IN 2004, after 12 years with the club, Chelsea named Neil Bath as their academy director.
Little did anyone know at that time, if you fast-forward 17 years, the fruits of his labours would be dominating the football landscape in England and overseas.
When the die-hard Blues fan, now 55, was installed in his new position he set about completely restructuring the West Londoner’s youth programme – with a greater emphasis on procuring and developing the best talent in London and the South-East.
In the last year, the likes of Porto slayer Mason Mount, Tammy Abraham, Reece James, Callum Hudson-Odoi have been testament to his work – heralding a new dawn in the Chelsea first team of talented youngsters.
While another Bath protege, Andreas Christensen made his 100th appearance in a Chelsea shirt in the FA Cup fifth round tie against Barnsley – the first academy graduate since John Terry to achieve that feat.
And just as impressive are the ones who the club let go, including Declan Rice, Nathan Ake, Ryan Bertrand, Tariq Lamptey and more.
German website Transfermarkt, which offers conservative transfer values of players, crunched the numbers.
However, taking into account Hudson-Odoi was subject to a £70million bid from Bayern Munich in 2020, the transfer fees could be at least double those suggested figures.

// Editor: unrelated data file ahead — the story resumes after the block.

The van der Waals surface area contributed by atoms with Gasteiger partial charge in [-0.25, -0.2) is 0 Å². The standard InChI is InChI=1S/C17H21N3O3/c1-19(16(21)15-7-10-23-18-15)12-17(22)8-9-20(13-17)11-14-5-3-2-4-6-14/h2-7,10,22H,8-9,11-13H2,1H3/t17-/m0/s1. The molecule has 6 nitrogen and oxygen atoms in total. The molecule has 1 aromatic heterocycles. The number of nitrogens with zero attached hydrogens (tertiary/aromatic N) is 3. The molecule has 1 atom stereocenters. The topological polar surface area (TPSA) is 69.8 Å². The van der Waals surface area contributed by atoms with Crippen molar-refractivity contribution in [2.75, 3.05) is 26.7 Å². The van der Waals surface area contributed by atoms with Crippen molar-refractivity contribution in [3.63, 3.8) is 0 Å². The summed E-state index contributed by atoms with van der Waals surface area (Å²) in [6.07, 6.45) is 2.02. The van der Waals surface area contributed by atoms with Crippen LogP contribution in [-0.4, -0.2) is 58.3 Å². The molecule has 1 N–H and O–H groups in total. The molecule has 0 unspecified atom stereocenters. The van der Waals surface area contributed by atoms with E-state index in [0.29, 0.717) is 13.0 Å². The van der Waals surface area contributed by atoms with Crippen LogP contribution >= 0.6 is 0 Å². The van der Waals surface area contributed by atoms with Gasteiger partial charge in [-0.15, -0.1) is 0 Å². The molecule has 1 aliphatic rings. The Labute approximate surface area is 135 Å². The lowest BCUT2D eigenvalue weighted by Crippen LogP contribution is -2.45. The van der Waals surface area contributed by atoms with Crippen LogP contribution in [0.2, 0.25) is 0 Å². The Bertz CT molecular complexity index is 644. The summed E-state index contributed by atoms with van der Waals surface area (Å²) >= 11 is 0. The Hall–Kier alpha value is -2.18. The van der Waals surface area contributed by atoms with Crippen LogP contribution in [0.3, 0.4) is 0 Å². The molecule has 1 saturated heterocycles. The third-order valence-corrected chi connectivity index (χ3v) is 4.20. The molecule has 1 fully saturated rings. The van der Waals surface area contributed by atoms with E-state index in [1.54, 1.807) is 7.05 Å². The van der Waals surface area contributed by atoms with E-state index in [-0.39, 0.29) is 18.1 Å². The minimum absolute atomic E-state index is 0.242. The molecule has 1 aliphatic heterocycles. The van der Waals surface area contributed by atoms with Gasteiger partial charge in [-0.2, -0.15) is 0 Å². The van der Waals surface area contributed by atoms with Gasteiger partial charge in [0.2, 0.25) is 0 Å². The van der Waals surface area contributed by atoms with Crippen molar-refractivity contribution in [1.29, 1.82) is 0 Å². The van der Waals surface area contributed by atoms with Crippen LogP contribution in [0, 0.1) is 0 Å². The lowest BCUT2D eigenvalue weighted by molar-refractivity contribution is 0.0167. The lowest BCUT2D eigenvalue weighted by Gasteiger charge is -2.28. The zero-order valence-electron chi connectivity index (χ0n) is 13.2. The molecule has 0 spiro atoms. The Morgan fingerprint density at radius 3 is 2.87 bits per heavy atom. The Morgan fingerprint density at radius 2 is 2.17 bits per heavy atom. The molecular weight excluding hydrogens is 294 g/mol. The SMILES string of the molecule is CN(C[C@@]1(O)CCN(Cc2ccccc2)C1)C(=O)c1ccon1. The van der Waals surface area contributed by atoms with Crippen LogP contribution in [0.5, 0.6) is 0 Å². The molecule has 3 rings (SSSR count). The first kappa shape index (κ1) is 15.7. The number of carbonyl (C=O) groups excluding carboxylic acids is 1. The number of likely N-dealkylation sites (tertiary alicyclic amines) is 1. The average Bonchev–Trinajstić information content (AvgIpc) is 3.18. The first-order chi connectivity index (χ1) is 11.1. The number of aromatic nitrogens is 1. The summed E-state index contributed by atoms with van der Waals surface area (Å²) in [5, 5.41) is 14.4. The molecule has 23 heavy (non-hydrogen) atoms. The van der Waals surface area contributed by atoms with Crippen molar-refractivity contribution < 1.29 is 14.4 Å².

All in all, through the years, SunSport believes Bath has remarkably overseen the development – on and off the pitch – of around £500million worth of football talent.
In 2020, Bath, now head of youth development, was recipient of the Eamonn Dolan award in recognition of his excellent work in youth development for Chelsea.
His former students queued up to pay their tributes to the man who moulded them into the players they are today for a clip on Chelsea TV.
Mason Mount was one of the many graduates who shared his gratitude for his former coach. “I have nothing but praise to say about Neil,” he said.
“He’s an inspiration to us all – all the academy players coming through.
“I started in the academy when I was six-years-old and he helped me so much.
“The way the academy is set up, the way we work, when we’re younger it puts us in the right mould to push us and keep getting better and better.
“The winning mentality that he brings, it shows in every game we try to play and try to win, and it shows in the youth academy with how many trophies we’ve won.”
While Tammy Abraham revealed his days working with Bath were the “best years of his life”.
“He’s shown so much belief in the young lads and myself, and that’s what drew me to Chelsea,” he divulged.
‘What they are doing at the academy is an amazing job, there’s nothing like it.
“Them years I had in the academy were probably the best years of my life.”
15 YEARS IN THE MAKING
From the offset, Bath, who began working for Chelsea in 1992 as a part-time schoolboys’ coach, focused on developing Premier League talent, once a significant investment was made into the academy.
In the exciting revamp, the club relocated its youth and first-team training facilities from Harlington to Cobham.
As he put it on Chelsea’s website back in 2019, it was a plan that was 15 years in the making.
“It’s what we’ve been working towards for 15 years since we restructured the Academy in 2004,” he said.